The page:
John Buck (baseball)

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This article is about the baseball player. For the U.S. Representative, see John R. Buck. For the artist, see John E. Buck.
John Buck
John Buck on April 1, 2013.jpg
Buck with the New York Mets
Free agent
Catcher
Born: (1980-07-07) July 7, 1980 (age 34)
Kemmerer, Wyoming
Bats: Right Throws: Right
MLB debut
June 25, 2004 for the Kansas City Royals
Career statistics
(through 2014 season)
Batting average .234
Hits 844
Home runs 134
Runs batted in 491
Teams
Career highlights and awards

Johnathan Richard Buck (born July 7, 1980) is an American professional baseball catcher who is a free agent. He went to high school in Taylorsville, Utah. As of November 2011, Buck and pitcher Jeremy Horst were the only active players born in Wyoming.[1]

Buck was initially drafted by the Houston Astros in the 7th round of the 1998 Amateur Draft. He was signed to a minor league contract on June 11, 1998.

By 2002, Buck was highly regarded for his defensive ability, becoming one of the game's top minor league catchers and 68th top prospect in all of baseball.[2][3] In 2003, Buck moved farther up prospect lists. He was listed as the 21st-best prospect in baseball by John Sickels.[4]

Career[edit]

Kansas City Royals[edit]

On June 24, 2004, the Astros traded him as part of a three-way deal to acquire Carlos Beltrán, sending Buck to Kansas City. The Royals immediately put Buck in their starting lineup, replacing injured veteran Benito Santiago. Buck made his major league debut on June 25. Although he initially appeared overmatched by major-league pitching—his batting average reached a low of .138 on July 7—he impressed the team with his defensive ability and his handling of pitchers. His hitting improved with time, and by September 25 he had raised his average to .243 with 12 home runs, and 30 RBIs.

In 2006, Buck fought with teammate Runelvys Hernández in the Royals dugout during a game against the Indians.[5]

Toronto Blue Jays[edit]

On December 16, 2009, Buck signed a one-year contract with the Toronto Blue Jays worth $2 million. On April 29, 2010. Buck hit 3 home runs in a single game against the Oakland Athletics. Buck was elected to the 2010 American League All-Star team on July 4, along with fellow Blue Jays Vernon Wells and Jose Bautista. In his first All-Star Game, he went 1–2 with a double.[6] Buck finished his only season in Toronto with career-highs in batting average (.281), hits (115), home runs (20), RBI (66), doubles (25), slugging percentage (.489), and on-base plus slugging (.802).[7]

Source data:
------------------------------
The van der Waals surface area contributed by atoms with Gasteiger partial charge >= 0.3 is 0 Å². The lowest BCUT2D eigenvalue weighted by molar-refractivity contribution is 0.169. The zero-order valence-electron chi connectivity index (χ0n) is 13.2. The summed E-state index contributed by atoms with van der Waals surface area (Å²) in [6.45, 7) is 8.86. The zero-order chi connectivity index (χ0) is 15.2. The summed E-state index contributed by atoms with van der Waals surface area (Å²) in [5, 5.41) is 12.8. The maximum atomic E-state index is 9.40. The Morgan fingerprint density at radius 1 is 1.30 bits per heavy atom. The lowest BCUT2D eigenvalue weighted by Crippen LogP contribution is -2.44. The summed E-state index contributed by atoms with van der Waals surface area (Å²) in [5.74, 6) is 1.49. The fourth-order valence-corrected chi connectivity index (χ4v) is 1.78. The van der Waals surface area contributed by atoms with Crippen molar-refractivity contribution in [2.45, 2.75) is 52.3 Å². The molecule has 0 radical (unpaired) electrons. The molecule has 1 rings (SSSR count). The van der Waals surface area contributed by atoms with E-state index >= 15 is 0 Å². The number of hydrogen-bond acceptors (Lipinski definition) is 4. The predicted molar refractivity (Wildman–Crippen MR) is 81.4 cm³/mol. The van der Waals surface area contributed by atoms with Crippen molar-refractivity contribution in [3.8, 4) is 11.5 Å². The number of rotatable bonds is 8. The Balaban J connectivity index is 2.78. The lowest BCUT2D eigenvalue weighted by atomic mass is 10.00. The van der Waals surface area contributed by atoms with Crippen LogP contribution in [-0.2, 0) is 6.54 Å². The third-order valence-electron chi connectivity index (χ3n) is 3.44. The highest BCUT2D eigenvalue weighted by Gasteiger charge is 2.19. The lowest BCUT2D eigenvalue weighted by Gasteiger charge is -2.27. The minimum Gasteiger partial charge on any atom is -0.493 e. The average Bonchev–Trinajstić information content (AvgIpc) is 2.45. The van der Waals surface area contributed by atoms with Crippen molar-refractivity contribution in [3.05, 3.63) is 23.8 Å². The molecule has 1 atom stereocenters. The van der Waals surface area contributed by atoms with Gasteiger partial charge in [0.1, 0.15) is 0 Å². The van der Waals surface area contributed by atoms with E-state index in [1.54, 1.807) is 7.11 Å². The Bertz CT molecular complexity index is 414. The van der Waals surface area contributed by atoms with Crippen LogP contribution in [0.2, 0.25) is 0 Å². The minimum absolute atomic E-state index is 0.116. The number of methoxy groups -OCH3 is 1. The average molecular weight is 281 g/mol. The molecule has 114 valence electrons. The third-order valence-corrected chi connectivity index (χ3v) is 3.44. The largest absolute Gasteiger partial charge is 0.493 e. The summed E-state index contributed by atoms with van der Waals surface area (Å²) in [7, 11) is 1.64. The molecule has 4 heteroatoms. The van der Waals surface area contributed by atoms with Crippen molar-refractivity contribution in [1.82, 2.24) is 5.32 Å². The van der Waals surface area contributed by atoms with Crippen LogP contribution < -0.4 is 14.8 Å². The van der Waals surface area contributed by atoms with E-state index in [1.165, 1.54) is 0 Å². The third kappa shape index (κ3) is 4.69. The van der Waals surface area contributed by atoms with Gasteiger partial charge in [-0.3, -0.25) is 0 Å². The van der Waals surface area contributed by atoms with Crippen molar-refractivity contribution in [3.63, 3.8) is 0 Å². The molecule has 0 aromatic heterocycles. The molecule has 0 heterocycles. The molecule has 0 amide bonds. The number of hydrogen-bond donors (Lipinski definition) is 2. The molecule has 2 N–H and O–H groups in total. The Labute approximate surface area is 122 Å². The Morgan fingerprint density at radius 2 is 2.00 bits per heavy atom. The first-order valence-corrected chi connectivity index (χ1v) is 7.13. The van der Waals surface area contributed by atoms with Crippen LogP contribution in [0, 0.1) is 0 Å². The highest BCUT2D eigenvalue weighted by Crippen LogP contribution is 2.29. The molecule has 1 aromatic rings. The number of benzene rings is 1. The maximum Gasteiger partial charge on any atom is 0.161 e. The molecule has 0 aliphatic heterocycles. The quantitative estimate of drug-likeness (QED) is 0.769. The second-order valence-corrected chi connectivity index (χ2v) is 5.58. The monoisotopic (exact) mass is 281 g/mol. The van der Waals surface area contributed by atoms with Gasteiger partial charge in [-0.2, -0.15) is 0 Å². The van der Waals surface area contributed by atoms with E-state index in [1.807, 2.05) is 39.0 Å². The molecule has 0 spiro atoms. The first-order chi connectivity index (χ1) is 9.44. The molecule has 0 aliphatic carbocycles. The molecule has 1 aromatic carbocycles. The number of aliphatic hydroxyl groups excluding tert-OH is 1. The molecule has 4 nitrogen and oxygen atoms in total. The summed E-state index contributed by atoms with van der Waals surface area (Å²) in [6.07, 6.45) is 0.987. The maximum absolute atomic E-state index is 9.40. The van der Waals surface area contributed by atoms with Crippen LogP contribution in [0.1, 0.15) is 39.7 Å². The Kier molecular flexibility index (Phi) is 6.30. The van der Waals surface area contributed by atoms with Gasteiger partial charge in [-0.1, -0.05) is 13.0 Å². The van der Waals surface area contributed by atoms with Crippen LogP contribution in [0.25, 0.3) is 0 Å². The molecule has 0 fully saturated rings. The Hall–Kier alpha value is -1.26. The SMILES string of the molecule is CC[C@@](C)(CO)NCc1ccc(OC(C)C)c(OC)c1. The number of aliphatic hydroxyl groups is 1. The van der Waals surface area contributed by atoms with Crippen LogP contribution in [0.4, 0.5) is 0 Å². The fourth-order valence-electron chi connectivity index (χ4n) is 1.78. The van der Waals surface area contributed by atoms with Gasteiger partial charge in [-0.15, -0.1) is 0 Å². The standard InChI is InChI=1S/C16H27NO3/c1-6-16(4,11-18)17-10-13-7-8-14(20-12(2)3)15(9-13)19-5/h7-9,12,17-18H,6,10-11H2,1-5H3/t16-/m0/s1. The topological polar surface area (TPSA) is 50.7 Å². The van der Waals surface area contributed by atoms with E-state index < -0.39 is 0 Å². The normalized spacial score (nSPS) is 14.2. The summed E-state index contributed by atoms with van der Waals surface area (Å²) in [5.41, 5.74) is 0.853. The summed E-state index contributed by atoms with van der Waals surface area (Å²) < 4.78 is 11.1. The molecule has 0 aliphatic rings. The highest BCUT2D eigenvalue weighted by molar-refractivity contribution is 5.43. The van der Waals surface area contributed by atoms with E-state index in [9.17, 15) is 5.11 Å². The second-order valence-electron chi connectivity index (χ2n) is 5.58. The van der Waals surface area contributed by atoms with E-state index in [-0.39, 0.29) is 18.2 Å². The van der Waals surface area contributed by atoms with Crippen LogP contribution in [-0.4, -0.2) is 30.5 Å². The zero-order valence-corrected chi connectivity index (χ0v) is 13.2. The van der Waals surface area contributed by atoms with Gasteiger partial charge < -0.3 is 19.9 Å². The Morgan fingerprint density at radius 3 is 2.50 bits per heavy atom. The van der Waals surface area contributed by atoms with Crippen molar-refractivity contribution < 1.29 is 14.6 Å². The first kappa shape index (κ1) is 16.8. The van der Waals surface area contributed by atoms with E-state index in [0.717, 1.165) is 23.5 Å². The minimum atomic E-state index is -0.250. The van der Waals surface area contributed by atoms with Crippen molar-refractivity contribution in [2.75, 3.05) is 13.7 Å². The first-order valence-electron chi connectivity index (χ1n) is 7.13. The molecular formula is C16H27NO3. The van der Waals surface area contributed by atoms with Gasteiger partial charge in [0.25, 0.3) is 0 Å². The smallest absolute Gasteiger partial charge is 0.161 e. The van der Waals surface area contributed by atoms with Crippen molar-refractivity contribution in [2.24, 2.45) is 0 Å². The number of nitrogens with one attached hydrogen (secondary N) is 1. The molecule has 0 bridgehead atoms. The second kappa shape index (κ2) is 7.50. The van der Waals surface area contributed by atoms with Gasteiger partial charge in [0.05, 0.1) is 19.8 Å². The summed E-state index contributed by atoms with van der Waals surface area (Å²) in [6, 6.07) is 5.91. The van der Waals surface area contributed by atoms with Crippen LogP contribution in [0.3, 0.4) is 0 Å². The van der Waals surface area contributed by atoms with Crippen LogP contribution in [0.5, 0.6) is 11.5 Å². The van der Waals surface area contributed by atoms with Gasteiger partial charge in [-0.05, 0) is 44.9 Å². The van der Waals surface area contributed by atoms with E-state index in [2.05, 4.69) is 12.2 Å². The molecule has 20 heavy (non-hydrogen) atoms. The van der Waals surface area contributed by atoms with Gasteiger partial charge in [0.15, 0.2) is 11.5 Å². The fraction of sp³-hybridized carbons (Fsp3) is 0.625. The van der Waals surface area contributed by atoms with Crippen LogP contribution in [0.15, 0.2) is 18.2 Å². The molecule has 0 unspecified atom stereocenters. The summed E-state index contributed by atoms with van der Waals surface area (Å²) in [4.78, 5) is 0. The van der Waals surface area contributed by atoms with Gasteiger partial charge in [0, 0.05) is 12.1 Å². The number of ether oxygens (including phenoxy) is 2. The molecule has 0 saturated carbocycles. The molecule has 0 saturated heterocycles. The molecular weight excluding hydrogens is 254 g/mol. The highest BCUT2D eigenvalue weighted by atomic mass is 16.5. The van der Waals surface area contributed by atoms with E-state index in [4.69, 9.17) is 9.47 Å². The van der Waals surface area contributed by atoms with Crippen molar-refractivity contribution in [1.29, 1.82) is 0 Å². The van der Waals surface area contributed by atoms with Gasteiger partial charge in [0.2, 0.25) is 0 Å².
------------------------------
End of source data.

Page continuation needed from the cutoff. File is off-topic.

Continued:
Florida/Miami Marlins[edit]

Buck agreed to a three-year contract with the Florida Marlins worth $18 million on November 15, 2010.[8] The deal was confirmed on November 17, 2010.[9] In his first game with the Marlins, he hit a grand slam off New York Mets pitcher Mike Pelfrey.[10]

In 2011, he had the lowest percentage of runners caught stealing of all major league catchers, at .170.[11]

In 2012, Buck hit .192/.297/.347 with 12 HR and 41 RBI in 106 games[12] while throwing out 27% of runners.[13]

New York Mets[edit]

On November 19, 2012, Buck was traded to the Toronto Blue Jays along with Josh Johnson, José Reyes, Mark Buehrle, and Emilio Bonifacio, in exchange for Jeff Mathis, Adeiny Hechavarria, Henderson Álvarez, Yunel Escobar, Jake Marisnick, Anthony DeSclafani, and Justin Nicolino.[14] On December 17, 2012, the Blue Jays traded Buck, Noah Syndergaard, Travis d'Arnaud, and Wuilmer Becerra to the New York Mets for R.A. Dickey, Josh Thole, and Mike Nickeas.[15]

Buck began 2013 as the starting catcher, with Anthony Recker as his backup. After a great April in which he hit .241/.269/.575 with 9 HR and 25 RBI, Buck cooled down some. On August 17, Buck was placed on paternity leave, and he was replaced on the roster by the catcher he was traded with, Travis d'Arnaud. d'Arnaud took the starting role when Buck returned, and Buck would soon be traded.

Pittsburgh Pirates[edit]

On August 27, 2013, Buck and Marlon Byrd were traded to the Pittsburgh Pirates in exchange for infield prospect Dilson Herrera and a player to be named later,[16] identified on August 29 as Vic Black.[17][18] He finished the season as the backup to Russell Martin. In 110 games total (9 with Pittsburgh), he hit .219/.285/.362 with 15 HR and 62 RBI.